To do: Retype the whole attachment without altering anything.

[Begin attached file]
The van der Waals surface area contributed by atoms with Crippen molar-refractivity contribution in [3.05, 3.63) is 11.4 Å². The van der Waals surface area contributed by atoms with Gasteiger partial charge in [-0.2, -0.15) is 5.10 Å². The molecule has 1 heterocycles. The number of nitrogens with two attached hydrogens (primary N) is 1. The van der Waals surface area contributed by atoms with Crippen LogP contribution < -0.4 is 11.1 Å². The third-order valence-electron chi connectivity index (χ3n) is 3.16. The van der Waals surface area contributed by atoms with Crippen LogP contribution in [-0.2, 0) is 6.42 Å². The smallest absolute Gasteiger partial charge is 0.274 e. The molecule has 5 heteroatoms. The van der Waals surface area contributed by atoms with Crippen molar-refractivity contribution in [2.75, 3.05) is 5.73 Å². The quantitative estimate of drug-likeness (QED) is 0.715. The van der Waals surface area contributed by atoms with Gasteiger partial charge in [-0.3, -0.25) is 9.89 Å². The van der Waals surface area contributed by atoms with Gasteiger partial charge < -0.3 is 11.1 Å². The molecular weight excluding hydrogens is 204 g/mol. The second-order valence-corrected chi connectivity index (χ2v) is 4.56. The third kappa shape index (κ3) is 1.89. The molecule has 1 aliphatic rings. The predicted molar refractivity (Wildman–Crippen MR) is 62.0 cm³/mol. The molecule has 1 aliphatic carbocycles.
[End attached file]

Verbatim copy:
The van der Waals surface area contributed by atoms with Crippen molar-refractivity contribution in [3.05, 3.63) is 11.4 Å². The van der Waals surface area contributed by atoms with Gasteiger partial charge in [-0.2, -0.15) is 5.10 Å². The molecule has 1 heterocycles. The number of nitrogens with two attached hydrogens (primary N) is 1. The van der Waals surface area contributed by atoms with Crippen LogP contribution < -0.4 is 11.1 Å². The third-order valence-electron chi connectivity index (χ3n) is 3.16. The van der Waals surface area contributed by atoms with Crippen LogP contribution in [-0.2, 0) is 6.42 Å². The smallest absolute Gasteiger partial charge is 0.274 e. The molecule has 5 heteroatoms. The van der Waals surface area contributed by atoms with Crippen molar-refractivity contribution in [2.75, 3.05) is 5.73 Å². The quantitative estimate of drug-likeness (QED) is 0.715. The van der Waals surface area contributed by atoms with Gasteiger partial charge in [-0.3, -0.25) is 9.89 Å². The van der Waals surface area contributed by atoms with Gasteiger partial charge < -0.3 is 11.1 Å². The molecular weight excluding hydrogens is 204 g/mol. The second-order valence-corrected chi connectivity index (χ2v) is 4.56. The third kappa shape index (κ3) is 1.89. The molecule has 1 aliphatic rings. The predicted molar refractivity (Wildman–Crippen MR) is 62.0 cm³/mol. The molecule has 1 aliphatic carbocycles.